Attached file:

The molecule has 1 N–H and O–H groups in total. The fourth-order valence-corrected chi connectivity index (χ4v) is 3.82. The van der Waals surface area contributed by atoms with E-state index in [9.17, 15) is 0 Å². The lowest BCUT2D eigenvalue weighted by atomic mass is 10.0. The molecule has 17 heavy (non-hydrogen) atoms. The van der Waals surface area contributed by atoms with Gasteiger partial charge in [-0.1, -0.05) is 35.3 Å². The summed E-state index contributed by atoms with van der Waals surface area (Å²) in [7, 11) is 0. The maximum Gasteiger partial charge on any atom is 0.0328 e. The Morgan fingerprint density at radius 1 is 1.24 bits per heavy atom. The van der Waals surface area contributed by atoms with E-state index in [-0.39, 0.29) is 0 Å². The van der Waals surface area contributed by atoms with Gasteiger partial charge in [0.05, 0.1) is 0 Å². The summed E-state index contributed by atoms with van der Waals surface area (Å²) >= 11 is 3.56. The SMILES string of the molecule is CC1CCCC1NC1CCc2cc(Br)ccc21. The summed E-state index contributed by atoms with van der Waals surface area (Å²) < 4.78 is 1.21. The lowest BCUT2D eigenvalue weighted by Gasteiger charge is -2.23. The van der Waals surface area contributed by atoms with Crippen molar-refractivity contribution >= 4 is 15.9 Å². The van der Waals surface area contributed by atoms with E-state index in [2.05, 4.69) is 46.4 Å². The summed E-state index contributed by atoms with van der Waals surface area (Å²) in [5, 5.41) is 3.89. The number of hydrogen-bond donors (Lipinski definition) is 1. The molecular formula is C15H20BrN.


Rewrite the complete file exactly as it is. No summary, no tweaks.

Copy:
The molecule has 1 N–H and O–H groups in total. The fourth-order valence-corrected chi connectivity index (χ4v) is 3.82. The van der Waals surface area contributed by atoms with E-state index in [9.17, 15) is 0 Å². The lowest BCUT2D eigenvalue weighted by atomic mass is 10.0. The molecule has 17 heavy (non-hydrogen) atoms. The van der Waals surface area contributed by atoms with Gasteiger partial charge in [-0.1, -0.05) is 35.3 Å². The summed E-state index contributed by atoms with van der Waals surface area (Å²) in [7, 11) is 0. The maximum Gasteiger partial charge on any atom is 0.0328 e. The Morgan fingerprint density at radius 1 is 1.24 bits per heavy atom. The van der Waals surface area contributed by atoms with E-state index in [-0.39, 0.29) is 0 Å². The van der Waals surface area contributed by atoms with Gasteiger partial charge in [0.05, 0.1) is 0 Å². The summed E-state index contributed by atoms with van der Waals surface area (Å²) >= 11 is 3.56. The SMILES string of the molecule is CC1CCCC1NC1CCc2cc(Br)ccc21. The summed E-state index contributed by atoms with van der Waals surface area (Å²) < 4.78 is 1.21. The lowest BCUT2D eigenvalue weighted by Gasteiger charge is -2.23. The van der Waals surface area contributed by atoms with Crippen molar-refractivity contribution >= 4 is 15.9 Å². The van der Waals surface area contributed by atoms with E-state index in [2.05, 4.69) is 46.4 Å². The summed E-state index contributed by atoms with van der Waals surface area (Å²) in [5, 5.41) is 3.89. The number of hydrogen-bond donors (Lipinski definition) is 1. The molecular formula is C15H20BrN.